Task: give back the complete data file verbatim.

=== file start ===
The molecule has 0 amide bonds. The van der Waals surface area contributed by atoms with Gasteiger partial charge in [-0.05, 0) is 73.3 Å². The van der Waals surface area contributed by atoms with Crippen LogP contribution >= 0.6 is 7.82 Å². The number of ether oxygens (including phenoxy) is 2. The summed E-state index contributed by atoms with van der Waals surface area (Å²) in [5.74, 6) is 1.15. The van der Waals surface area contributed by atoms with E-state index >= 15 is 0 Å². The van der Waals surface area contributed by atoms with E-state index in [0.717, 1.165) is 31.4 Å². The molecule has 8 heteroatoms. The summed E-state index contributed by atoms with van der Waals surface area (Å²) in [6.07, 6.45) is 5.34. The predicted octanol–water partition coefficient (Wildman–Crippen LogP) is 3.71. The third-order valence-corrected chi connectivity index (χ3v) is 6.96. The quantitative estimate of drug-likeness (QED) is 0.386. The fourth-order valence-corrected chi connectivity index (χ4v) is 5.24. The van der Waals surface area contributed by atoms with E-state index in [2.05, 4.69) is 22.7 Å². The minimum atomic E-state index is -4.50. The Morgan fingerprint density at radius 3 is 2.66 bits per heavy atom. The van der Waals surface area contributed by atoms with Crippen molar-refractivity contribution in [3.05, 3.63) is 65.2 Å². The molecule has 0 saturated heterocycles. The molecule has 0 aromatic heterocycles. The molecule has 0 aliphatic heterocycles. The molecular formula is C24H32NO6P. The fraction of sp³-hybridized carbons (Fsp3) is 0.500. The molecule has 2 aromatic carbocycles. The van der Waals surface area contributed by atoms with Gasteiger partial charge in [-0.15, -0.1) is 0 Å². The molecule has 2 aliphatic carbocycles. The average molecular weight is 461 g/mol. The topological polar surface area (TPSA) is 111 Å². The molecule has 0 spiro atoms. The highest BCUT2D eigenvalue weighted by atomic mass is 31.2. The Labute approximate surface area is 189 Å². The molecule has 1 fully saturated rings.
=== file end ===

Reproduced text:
The molecule has 0 amide bonds. The van der Waals surface area contributed by atoms with Gasteiger partial charge in [-0.05, 0) is 73.3 Å². The van der Waals surface area contributed by atoms with Crippen LogP contribution >= 0.6 is 7.82 Å². The number of ether oxygens (including phenoxy) is 2. The summed E-state index contributed by atoms with van der Waals surface area (Å²) in [5.74, 6) is 1.15. The van der Waals surface area contributed by atoms with E-state index >= 15 is 0 Å². The van der Waals surface area contributed by atoms with E-state index in [0.717, 1.165) is 31.4 Å². The molecule has 8 heteroatoms. The summed E-state index contributed by atoms with van der Waals surface area (Å²) in [6.07, 6.45) is 5.34. The predicted octanol–water partition coefficient (Wildman–Crippen LogP) is 3.71. The third-order valence-corrected chi connectivity index (χ3v) is 6.96. The quantitative estimate of drug-likeness (QED) is 0.386. The fourth-order valence-corrected chi connectivity index (χ4v) is 5.24. The van der Waals surface area contributed by atoms with E-state index in [2.05, 4.69) is 22.7 Å². The minimum atomic E-state index is -4.50. The Morgan fingerprint density at radius 3 is 2.66 bits per heavy atom. The van der Waals surface area contributed by atoms with Crippen molar-refractivity contribution in [3.05, 3.63) is 65.2 Å². The molecule has 0 saturated heterocycles. The molecule has 0 aromatic heterocycles. The molecule has 0 aliphatic heterocycles. The molecular formula is C24H32NO6P. The fraction of sp³-hybridized carbons (Fsp3) is 0.500. The molecule has 2 aromatic carbocycles. The van der Waals surface area contributed by atoms with Gasteiger partial charge in [-0.15, -0.1) is 0 Å². The molecule has 2 aliphatic carbocycles. The average molecular weight is 461 g/mol. The topological polar surface area (TPSA) is 111 Å². The molecule has 0 spiro atoms. The highest BCUT2D eigenvalue weighted by atomic mass is 31.2. The Labute approximate surface area is 189 Å². The molecule has 1 fully saturated rings.